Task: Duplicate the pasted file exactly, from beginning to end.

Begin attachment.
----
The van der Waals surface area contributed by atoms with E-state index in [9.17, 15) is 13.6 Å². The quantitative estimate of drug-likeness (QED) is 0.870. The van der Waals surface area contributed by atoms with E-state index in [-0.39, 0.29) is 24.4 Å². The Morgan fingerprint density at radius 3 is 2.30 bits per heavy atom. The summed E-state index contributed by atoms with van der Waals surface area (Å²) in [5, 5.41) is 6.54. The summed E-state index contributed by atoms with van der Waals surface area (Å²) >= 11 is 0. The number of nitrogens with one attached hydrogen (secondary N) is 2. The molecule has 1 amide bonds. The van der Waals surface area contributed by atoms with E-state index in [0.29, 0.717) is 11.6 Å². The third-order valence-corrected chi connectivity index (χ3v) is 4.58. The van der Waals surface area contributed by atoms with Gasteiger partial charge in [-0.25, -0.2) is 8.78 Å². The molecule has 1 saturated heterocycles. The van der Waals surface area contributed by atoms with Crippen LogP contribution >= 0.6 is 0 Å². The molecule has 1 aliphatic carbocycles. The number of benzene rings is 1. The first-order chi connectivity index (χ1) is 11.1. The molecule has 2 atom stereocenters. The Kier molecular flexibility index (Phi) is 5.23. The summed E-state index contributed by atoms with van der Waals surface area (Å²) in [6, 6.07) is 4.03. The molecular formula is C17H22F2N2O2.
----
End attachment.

The van der Waals surface area contributed by atoms with E-state index in [9.17, 15) is 13.6 Å². The quantitative estimate of drug-likeness (QED) is 0.870. The van der Waals surface area contributed by atoms with E-state index in [-0.39, 0.29) is 24.4 Å². The Morgan fingerprint density at radius 3 is 2.30 bits per heavy atom. The summed E-state index contributed by atoms with van der Waals surface area (Å²) in [5, 5.41) is 6.54. The summed E-state index contributed by atoms with van der Waals surface area (Å²) >= 11 is 0. The number of nitrogens with one attached hydrogen (secondary N) is 2. The molecule has 1 amide bonds. The van der Waals surface area contributed by atoms with E-state index in [0.29, 0.717) is 11.6 Å². The third-order valence-corrected chi connectivity index (χ3v) is 4.58. The van der Waals surface area contributed by atoms with Gasteiger partial charge in [-0.25, -0.2) is 8.78 Å². The molecule has 1 saturated heterocycles. The van der Waals surface area contributed by atoms with Crippen LogP contribution >= 0.6 is 0 Å². The molecule has 1 aliphatic carbocycles. The number of benzene rings is 1. The first-order chi connectivity index (χ1) is 11.1. The molecule has 2 atom stereocenters. The Kier molecular flexibility index (Phi) is 5.23. The summed E-state index contributed by atoms with van der Waals surface area (Å²) in [6, 6.07) is 4.03. The molecular formula is C17H22F2N2O2.